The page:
Sometime in February, there is always a very special day in Istanbul, when suddenly winter is over.
It smells quite different when you go out in the morning to get fresh bread from the corner shop and everything shines in fresh colors: the spirit of spring is back. My neighbors, whom I meet in the morning when I get bread, say „bugün cemre düştü“ every year on this special day. The cemre has come down today. Amazed by this statement, I ask what this is all about. While I’m waiting for the bread, the milkman, with a Samsun cigarette in the corner of his mouth, clatters with his voice like Tom Waits with his pitchers and sifts the milk. I have never seen the ashes of the cigarette fall into the milk. The cemre comes first into the air, then into the water and then to the ground, each at intervals of seven days, explains the milkman. Then it’s spring.
The Turkish weather forecast also speaks of cemre every year on that particular day in February; it does not seem to be the individual experience of my neighbors, but a very old meteorological knowledge. But who or what is cemre? According to folklorists, it is a mysterious, mythical creature that exists among the Turkic peoples. In some areas of Central Asia it is called imre or emire, in the Balkans it is named zemire. This spiritual being that initiates spring, moves from the air to the grounds. In some regions it is said that cemre can be seen in the rising, dancing lights at dusk or in the lukewarm dew that covers plants. Cemre means „warmth“ or „glow“ in Arabic, which is why even those who do not want to believe in a spirit do not have to deny the existence of cemre. Cemre is also a Turkish first name that can be translated as „anticipation of spring“.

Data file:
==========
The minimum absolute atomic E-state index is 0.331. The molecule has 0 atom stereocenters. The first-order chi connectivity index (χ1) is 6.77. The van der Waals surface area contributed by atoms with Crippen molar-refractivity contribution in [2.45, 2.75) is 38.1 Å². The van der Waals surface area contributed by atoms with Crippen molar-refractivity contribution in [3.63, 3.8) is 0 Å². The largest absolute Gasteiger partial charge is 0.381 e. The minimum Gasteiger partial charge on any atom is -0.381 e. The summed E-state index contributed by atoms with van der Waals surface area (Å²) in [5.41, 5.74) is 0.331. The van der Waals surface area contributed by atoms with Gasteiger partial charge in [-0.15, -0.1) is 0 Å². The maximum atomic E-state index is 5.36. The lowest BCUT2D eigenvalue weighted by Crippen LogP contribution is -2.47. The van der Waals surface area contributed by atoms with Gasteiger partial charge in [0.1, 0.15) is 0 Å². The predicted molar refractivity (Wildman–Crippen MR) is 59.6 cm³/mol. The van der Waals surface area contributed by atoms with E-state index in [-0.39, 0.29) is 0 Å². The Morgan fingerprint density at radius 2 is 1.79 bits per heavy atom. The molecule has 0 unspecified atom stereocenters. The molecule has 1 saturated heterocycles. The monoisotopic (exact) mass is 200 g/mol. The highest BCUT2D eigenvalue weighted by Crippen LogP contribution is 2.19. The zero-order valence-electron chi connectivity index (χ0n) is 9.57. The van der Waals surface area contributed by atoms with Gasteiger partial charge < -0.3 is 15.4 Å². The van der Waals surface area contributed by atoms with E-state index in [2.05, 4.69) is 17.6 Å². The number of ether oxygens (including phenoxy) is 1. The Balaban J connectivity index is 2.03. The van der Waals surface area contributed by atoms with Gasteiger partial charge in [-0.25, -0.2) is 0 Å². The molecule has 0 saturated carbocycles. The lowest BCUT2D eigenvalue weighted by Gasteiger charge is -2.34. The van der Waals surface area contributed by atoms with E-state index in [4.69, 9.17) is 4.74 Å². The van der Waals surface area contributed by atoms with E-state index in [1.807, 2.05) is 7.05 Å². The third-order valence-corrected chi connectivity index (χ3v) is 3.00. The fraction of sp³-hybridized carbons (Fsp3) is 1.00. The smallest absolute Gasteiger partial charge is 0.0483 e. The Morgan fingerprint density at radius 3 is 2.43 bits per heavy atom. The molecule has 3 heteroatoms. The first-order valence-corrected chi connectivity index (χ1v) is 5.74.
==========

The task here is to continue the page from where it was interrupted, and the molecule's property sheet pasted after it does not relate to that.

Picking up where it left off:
Interestingly enough, on the basis of temperature tables from the past 60 years, Turkish meteorologists have discovered that the increase in warmth in February actually occurs every year in exactly three cycles, each about seven days apart. First the air warms up, then the water melt and finally the ground heats up. When will cemre come this year? It certainly will not take long. Look forward to a magical spring in Istanbul…
We thank E. Voswinckel for this enchanting guest post.